Mike Sani commented described the loss of EMA and the rise of tuition fees as reasons for young people to register to vote. Councillor Idalkkadar’s heart bleeds because people cannot afford to pay their tuition fees.

It was clear that tuition fees are still a huge talking point and if left unchecked, it would be debated until the sun rose the next morning so the debate was moved back to how politics is currently taught in schools.

The point was raised that citizenship lessons should be changed as it only tells students about who runs the country and not how the country is run or how to get involved, as politics can change anything.

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The media and press were brought up next, it was noted that there was a symbiotic relationship where politicians owned the media and feed the information they want to press. Another point was raised that news publications just want to sell their papers rather than report on what is real.

It was also raised that Rupert Murdoch owns 45% of the British media via News Corporation, and that if he wants to change something in politics then he can do it from behind his desk.

The cost of education made a second appearance in the debate, but this time in the form of transport, members of the UK Youth Parliament asked why, it was difficult and sometimes impossible to get to sixth form or college? Sachin Shah replied

“Travel is big issue but I don’t have an answer for you and it’s something that we should look at”

Last in the debate was how politicians communicate with the people that they serve, twitter came up and it was mentioned that politicians should make an effort to be followed and not just set up account. Mike Sani then commented:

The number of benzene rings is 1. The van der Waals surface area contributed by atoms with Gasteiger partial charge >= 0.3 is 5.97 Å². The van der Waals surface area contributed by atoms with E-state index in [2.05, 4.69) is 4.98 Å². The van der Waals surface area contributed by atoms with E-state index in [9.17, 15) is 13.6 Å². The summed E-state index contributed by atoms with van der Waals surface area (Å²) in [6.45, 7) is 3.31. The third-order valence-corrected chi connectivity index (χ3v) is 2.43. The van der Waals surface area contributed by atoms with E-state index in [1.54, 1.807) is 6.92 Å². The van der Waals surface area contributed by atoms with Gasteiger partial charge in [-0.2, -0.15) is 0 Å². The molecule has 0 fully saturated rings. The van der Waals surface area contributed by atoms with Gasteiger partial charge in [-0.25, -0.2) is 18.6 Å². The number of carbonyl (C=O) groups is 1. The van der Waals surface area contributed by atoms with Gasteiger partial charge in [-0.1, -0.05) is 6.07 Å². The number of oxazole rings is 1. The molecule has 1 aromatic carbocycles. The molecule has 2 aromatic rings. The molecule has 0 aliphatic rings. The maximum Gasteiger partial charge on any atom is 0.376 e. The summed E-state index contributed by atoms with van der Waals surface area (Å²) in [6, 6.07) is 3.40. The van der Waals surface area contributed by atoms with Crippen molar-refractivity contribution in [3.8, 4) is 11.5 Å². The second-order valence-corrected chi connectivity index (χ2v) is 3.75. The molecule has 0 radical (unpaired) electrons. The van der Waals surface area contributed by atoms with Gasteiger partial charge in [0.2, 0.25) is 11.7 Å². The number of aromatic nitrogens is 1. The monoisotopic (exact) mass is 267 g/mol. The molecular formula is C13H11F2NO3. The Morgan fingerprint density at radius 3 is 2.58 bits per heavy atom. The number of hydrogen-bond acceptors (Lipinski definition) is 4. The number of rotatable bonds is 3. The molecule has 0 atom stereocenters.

“It is important to release that people do politics differently, we communicate differently and we need to respect each other”

Sani then commented on UK Youth Parliament describing their current situation as a great opportunity to get something done and show young people in a good light but he asked them to not talk in the same political jargon as traditional government.

After this the debate was brought to end, it was clear that the talks would carry on for many more hours and when they were brought to an end, I asked some of those attending if there was anything else that they wanted to add. Sachin Shah said that he hoped that people are inspired to tell their friends and family and Mike Sani said to keep up the great work.

Aiyesha, said that “education should be first” and Fred Gill, the Youth Member of Parliament for Hammersmith and Fulham said that the politics in schools campaign was a “great idea” and that it fantastic to see “lots of organisations coming together”

The final world comes from Councillor Thaya Ldaikkadar;

“it was great to see how much power young people have, they just don’t realise it, but if young people cannot travel, they cannot expand”

BY: Tom Sanderson